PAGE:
New good, but not perfect, guidance from the ABA

The Standing Committee on Ethics and Professional Responsibility of the ABA has been on something of a bit of a “spree” when it comes to the issuance of ethics opinions. (At least, it feels like it.) In the last 18 months, it has issued 10 opinions.

The most recent one is ABA Formal Op. 487 which offers ethical guidance to lawyers who take cases on a contingent fee basis or, more precisely, lawyers who take cases on a contingent fee basis after some other lawyer in a different firm has previously taken on the same case on a contingent fee basis. The dynamic of what exactly happens in such situations if, ultimately, there is some sort of successful result is largely the stuff of state-specific case law driven by lien laws and the distinction between whether a lawyer ends up being able to seek fees under their contract or under quantum meruit. Despite that, and relegating reference to those issues to a footnote at the end of the opinion, SCEPR has decided this area needs to be filled with guidance.

In doing so, the opinion focuses its attention upon the obligations of the new lawyer to communicate to the client about the potential – as difficult to quantify as it admittedly is – that the first lawyer might still be entitled to an amount of fees in the event of a recovery in the matter.

In giving this guidance, the ABA Formal Opinion certainly isn’t wrong (although I think it is wrong in one particular statement), but it is not entirely helpful and it is certainly not very practical.

Where a client hires successor counsel to handle an existing contingency fee matter, it does not pose an unreasonable burden on the successor counsel to advise the client that the predecessor counsel may have a claim to a portion of the legal fee if there is a recovery. In many instances, precision on this issue may be difficult as successor counsel may need to review the predecessor counsel’s fee agreement and assess its enforceability. Similarly, successor counsel may not be fully familiar with the nature and extent of the prior lawyer’s work on the matter. Successor counsel also will not know the amount of the recovery, if any, at the beginning of the representation. Nevertheless, Rules 1.5(b) and (c) mandate that successor counsel provide written notice that a portion of the fee may be claimed by the predecessor counsel.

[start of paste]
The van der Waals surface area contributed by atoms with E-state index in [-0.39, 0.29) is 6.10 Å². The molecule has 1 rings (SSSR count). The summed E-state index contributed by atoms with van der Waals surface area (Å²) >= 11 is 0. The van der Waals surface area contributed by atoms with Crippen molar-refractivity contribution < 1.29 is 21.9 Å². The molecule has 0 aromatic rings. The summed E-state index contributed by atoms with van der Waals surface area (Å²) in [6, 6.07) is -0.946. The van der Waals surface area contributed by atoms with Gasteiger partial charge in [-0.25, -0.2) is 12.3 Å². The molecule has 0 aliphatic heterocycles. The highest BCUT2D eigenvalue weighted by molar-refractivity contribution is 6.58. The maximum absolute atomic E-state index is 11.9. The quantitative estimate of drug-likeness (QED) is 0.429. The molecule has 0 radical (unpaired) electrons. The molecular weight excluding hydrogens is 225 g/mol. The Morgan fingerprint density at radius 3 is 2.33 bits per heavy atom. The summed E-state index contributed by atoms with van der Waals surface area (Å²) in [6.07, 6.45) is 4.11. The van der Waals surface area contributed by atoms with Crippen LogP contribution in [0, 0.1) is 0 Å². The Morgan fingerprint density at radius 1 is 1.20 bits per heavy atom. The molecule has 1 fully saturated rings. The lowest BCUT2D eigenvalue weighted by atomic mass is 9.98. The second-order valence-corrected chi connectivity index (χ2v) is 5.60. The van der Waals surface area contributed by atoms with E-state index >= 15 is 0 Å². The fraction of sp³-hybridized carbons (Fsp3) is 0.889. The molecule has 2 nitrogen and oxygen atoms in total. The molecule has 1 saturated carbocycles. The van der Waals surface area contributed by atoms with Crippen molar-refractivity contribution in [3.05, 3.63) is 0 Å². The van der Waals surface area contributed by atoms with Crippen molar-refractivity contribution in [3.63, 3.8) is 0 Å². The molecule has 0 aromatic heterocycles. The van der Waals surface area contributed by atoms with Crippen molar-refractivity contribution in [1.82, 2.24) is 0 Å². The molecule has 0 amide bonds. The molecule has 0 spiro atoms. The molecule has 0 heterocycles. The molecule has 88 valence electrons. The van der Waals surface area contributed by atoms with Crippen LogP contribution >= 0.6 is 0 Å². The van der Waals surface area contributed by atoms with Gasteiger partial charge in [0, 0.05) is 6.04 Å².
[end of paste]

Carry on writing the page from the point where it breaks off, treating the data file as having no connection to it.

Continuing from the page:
That reading of the requirements of Rules 1.5(b) and (c) is not really an obvious and straightforward one. Thus, I don’t think it gives a very compelling foundation for the opinion’s conclusion. The conclusion is still probably correct though. Because there is an ABA Model Rule that provides a pretty compelling rationale for the conclusion even though the opinion rather remarkably never once references it — Model Rule 1.4(b) (“A lawyer shall explain a matter to the extent reasonably necessary to permit the client to make informed decisions regarding the representation.”)

As to the one particular statement that I think the opinion simply gets wrong, it is the statement that talks about clients not being able to be exposed to “more than one contingent fee when switching attorneys” and that ordinarily neither the first lawyer nor the second lawyer would ordinarily be entitled to a full contingent fee. I think both of those statements are offered with far too much certainty to comport with reality. It is not at all difficult to come up with scenarios where it is only the work of the second lawyer that provides the reasons for the successful outcome triggering the availability of a contingent fee.

One thing that the opinion does very well though is make clear the way in which the rules don’t work on this topic. The opinion spends a good bit of time explaining something that should have been obvious – but has not been for some courts — the rule on fee sharing between lawyers in different firms does not have any application to this situation.

The opinion adroitly walks through the ways in which ABA Model Rule 1.5(e) is entirely inapplicable to a situation in which the first lawyer on a case has been discharged and a second lawyer has taken over the representation of the client.

Friday follow up: Yesterday’s post

Well, this may be the most rapid Friday follow up in this blog’s history.

A wise and well-connected reader has been in touch to let me know why my analysis yesterday of NYSBA Op. 1160 was all wet. He was, of course, right as I somehow managed to blow past a very important piece of the puzzle regarding the situation NYSBA Op. 1160 was addressing. The inquiring lawyer was actually willing to put together an arrangement that would have made the out-of-state lawyer a part of his “firm.”

I wrote that was not the case prior to discussing the part of the opinion that sought to distinguish prior guidance from about 8 years earlier. Specifically, where I went awry was here:


New York’s 1.5(g) only lets lawyers not in the same law firm (and to be clear the inquirer’s desire to affiliate did not apparently involve actually forming a law firm together) share legal fees if, among other bells and whistles regarding consent and the existence of a writing, the amount of the division of the fee is either proportional to the service performed or (if it is going to be disproportionate in that respect) if both lawyers assume joint responsibility for the work.

The “facts” section of the opinion, however, makes clear that I got that wrong.